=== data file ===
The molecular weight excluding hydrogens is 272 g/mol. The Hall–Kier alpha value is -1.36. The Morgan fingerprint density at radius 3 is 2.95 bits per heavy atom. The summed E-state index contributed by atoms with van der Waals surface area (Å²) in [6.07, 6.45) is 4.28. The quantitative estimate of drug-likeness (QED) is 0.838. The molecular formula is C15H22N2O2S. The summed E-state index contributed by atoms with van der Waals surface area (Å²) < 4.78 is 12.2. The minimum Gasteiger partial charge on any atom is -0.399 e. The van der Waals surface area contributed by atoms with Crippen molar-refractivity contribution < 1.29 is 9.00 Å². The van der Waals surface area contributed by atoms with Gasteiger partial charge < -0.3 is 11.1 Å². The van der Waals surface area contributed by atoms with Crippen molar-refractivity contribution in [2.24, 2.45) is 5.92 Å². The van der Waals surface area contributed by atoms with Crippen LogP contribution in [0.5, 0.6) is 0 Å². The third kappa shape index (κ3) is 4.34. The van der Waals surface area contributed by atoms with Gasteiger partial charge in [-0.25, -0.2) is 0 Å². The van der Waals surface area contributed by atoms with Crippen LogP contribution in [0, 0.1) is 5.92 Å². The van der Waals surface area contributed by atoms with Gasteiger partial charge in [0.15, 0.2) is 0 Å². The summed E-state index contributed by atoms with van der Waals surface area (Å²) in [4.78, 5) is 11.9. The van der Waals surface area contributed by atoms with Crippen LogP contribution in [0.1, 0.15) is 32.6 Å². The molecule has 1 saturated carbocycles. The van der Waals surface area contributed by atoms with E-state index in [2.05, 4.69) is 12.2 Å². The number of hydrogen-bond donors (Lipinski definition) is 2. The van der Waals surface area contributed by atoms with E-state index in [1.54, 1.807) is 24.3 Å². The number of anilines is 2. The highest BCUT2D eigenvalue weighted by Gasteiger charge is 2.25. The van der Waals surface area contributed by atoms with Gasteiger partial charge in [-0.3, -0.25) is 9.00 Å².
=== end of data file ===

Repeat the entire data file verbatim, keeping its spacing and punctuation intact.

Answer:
The molecular weight excluding hydrogens is 272 g/mol. The Hall–Kier alpha value is -1.36. The Morgan fingerprint density at radius 3 is 2.95 bits per heavy atom. The summed E-state index contributed by atoms with van der Waals surface area (Å²) in [6.07, 6.45) is 4.28. The quantitative estimate of drug-likeness (QED) is 0.838. The molecular formula is C15H22N2O2S. The summed E-state index contributed by atoms with van der Waals surface area (Å²) < 4.78 is 12.2. The minimum Gasteiger partial charge on any atom is -0.399 e. The van der Waals surface area contributed by atoms with Crippen molar-refractivity contribution < 1.29 is 9.00 Å². The van der Waals surface area contributed by atoms with Gasteiger partial charge < -0.3 is 11.1 Å². The van der Waals surface area contributed by atoms with Crippen molar-refractivity contribution in [2.24, 2.45) is 5.92 Å². The van der Waals surface area contributed by atoms with Crippen LogP contribution in [0.5, 0.6) is 0 Å². The third kappa shape index (κ3) is 4.34. The van der Waals surface area contributed by atoms with Gasteiger partial charge in [-0.25, -0.2) is 0 Å². The van der Waals surface area contributed by atoms with Crippen LogP contribution in [0, 0.1) is 5.92 Å². The van der Waals surface area contributed by atoms with Gasteiger partial charge in [0.15, 0.2) is 0 Å². The summed E-state index contributed by atoms with van der Waals surface area (Å²) in [4.78, 5) is 11.9. The van der Waals surface area contributed by atoms with Crippen LogP contribution in [0.1, 0.15) is 32.6 Å². The molecule has 1 saturated carbocycles. The van der Waals surface area contributed by atoms with E-state index in [2.05, 4.69) is 12.2 Å². The number of hydrogen-bond donors (Lipinski definition) is 2. The van der Waals surface area contributed by atoms with E-state index in [1.54, 1.807) is 24.3 Å². The number of anilines is 2. The highest BCUT2D eigenvalue weighted by Gasteiger charge is 2.25. The van der Waals surface area contributed by atoms with Gasteiger partial charge in [-0.3, -0.25) is 9.00 Å².